The major vendor drama of the “season” is the continued evolution of Schneider and Emerson’s DCIM product rollout. Since Schneider’s worldwide analyst conference in Paris last week, we now have pretty good visibility into both major vendors' strategy and products. In a nutshell, we have two very large players, both with large installed bases of data center customers, and both selling a vision of an integrated modular DCIM framework. More importantly it appears that both vendors can deliver on this promise. That is the good news. The bad news is that their offerings are highly overlapped, and for most potential customers the choice will be a difficult one. My working theory is that whoever has the largest footprint of equipment will have an advantage, and that a lot depends on the relative execution of their field marketing and sales organizations as both companies rush to turn 1000s of salespeople and partners loose on the world with these products. This will be a classic market share play, with the smart strategy being to sacrifice margin for market share, since DCIM solutions have a high probability of pulling through services, and usually involve some annuity revenue stream from support and update fees.

How Big Is The Market?

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HP Rolls Out BladeSystem Upgrades – Significant Improvements Aim To Fend Off IBM And Cisco

Overview

Earlier this week at its Discover customer event, HP announced a significant set of improvements to its already successful c-Class BladeSystem product line, which, despite continuing competitive pressure from IBM and the entry of Cisco into the market three years ago, still commands approximately 50% of the blade market. The significant components of this announcement fall into four major functional buckets – improved hardware, simplified and expanded storage features, new interconnects and I/O options, and serviceability enhancements. Among the highlights are:

  • Direct connection of HP 3PAR storage – One of the major drawbacks for block-mode storage with blades has always been the cost of the SAN to connect it to the blade enclosure. With the ability to connect an HP 3PAR storage array directly to the c-Class enclosure without any SAN components, HP has reduced both the cost and the complexity of storage for a wide class of applications that have storage requirements within the scope of a single storage array.
  • New blades – With this announcement, HP fills in the gaps in their blade portfolio, announcing a new Intel Xeon EN based BL-420 for entry requirements, an upgrade to the BL-465 to support the latest AMD 16-core Interlagos CPU, and the BL-660, a new single-width Xeon E5 based 4-socket blade. In addition, HP has expanded the capacity of the sidecar storage blade to 1.5 TB, enabling an 8-server and 12 TB + chassis configuration.
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Dell Joins The ARMs Race, Announces ARM-Based 'Copper' Server

Earlier this week Dell joined arch-competitor HP in endorsing ARM as a potential platform for scale-out workloads by announcing “Copper,” an ARM-based version of its PowerEdge-C dense server product line. Dell’s announcement and positioning, while a little less high-profile than HP’s February announcement, is intended to serve the same purpose — to enable an ARM ecosystem by providing a platform for exploring ARM workloads and to gain a visible presence in the event that it begins to take off.

Dell’s platform is based on a four-core Marvell ARM V7 SOC implementation, which it claims is somewhat higher performance than the Calxeda part, although drawing more power, at 15W per node (including RAM and local disk). The server uses the PowerEdge-C form factor of 12 vertically mounted server modules in a 3U enclosure, each with four server nodes on them for a total of 48 servers/192 cores in a 3U enclosure. In a departure from other PowerEdge-C products, the Copper server has integrated L2 network connectivity spanning all servers, so that the unit will be able to serve as a low-cost test bed for clustered applications without external switches.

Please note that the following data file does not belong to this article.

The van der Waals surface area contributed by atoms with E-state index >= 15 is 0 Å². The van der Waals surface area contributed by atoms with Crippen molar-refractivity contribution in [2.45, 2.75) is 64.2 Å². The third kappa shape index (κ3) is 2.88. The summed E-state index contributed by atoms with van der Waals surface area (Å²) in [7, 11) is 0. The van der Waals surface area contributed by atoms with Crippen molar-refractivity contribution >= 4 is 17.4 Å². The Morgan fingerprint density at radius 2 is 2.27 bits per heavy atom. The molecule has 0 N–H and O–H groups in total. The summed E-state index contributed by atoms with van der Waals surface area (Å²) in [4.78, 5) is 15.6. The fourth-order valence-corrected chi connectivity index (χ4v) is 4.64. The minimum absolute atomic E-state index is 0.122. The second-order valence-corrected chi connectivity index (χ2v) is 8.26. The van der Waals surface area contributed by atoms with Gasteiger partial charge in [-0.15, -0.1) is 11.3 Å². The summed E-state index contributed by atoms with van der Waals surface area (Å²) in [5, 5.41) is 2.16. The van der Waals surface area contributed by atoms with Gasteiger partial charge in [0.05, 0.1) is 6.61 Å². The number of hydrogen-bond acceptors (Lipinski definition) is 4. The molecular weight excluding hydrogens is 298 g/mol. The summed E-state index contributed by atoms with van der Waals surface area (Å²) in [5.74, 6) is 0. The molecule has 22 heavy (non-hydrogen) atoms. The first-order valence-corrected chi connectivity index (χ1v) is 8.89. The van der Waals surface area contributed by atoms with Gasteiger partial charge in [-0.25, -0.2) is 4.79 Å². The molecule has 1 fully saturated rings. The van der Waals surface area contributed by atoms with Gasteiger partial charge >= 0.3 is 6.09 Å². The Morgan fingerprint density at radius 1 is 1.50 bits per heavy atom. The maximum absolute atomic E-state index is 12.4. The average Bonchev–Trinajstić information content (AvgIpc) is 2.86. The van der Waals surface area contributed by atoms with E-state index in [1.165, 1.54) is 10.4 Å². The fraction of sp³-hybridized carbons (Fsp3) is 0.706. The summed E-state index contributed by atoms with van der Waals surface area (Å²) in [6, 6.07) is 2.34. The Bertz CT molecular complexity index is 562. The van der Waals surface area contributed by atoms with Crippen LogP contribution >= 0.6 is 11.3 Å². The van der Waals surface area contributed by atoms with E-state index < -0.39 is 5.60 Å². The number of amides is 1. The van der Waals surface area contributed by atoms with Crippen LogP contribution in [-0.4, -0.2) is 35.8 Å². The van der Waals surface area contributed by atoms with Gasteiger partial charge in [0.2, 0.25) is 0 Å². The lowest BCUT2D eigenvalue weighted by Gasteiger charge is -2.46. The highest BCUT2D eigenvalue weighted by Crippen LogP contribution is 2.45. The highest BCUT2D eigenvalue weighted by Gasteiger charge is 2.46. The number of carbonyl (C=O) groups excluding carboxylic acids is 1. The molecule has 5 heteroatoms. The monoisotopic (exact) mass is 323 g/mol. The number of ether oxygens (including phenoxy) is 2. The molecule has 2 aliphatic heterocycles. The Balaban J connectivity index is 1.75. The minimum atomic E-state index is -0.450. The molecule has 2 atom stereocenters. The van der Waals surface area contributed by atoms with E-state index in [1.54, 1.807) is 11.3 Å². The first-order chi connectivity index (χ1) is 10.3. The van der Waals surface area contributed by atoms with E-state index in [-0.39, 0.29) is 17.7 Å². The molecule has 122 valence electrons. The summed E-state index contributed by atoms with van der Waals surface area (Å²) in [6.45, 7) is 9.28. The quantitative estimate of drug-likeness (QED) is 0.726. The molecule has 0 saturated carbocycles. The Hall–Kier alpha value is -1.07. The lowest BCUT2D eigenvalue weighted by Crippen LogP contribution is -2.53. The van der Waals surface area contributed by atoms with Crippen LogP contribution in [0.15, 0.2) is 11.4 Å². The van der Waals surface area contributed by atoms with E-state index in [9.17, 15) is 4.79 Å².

Dell is offering this server to selected customers, not as a GA product, along with open source versions of the LAMP stack, Crowbar, and Hadoop. Currently Cannonical is supplying Ubuntu for ARM servers, and Dell is actively working with other partners. Dell expects to see OpenStack available for demos in May, and there is an active Fedora project underway as well.

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ARM Arrives – Calxeda Shows Real Hardware Running Linux

I said last year that this would happen sometime in the first half of this year, but for some reason my colleagues and clients have kept asking me exactly when we would see a real ARM server running a real OS. How about now?

 To copy from Calxeda’s most recent blog post:

“This week, Calxeda is showing a live Calxeda cluster running Ubuntu 12.04 LTS on real EnergyCore hardware at the Ubuntu Developer and Cloud Summit events in Oakland, CA. … This is the real deal; quad-core, w/ 4MB cache, secure management engine, and Calxeda’s fabric all up and running.”

This is a significant milestone for many reasons. It proves that Calxeda can indeed deliver a working server based on its scalable fabric architecture, although having HP signing up as a partner meant that this was essentially a non-issue, but still, proof is good. It also establishes that at least one Linux distribution provider, in this case Ubuntu, is willing to provide a real supported distribution. My guess is that Red Hat and Centos will jump on the bus fairly soon as well.

Most importantly, we can get on with the important work of characterizing real benchmarks on real systems with real OS support. HP’s discovery centers will certainly play a part in this process as well, and I am willing to bet that by the end of the summer we will have some compelling data on whether the ARM server will deliver on its performance and energy efficiency promises. It’s not a slam dunk guaranteed win – Intel has been steadily ratcheting up its energy efficiency, and the latest generation of x86 server from HP, IBM, Dell, and others show promise of much better throughput per watt than their predecessors. Add to that the demonstration of a Xeon-based system by Sea Micro (ironically now owned by AMD) that delivered Xeon CPUs at a 10 W per CPU power overhead, an unheard of efficiency.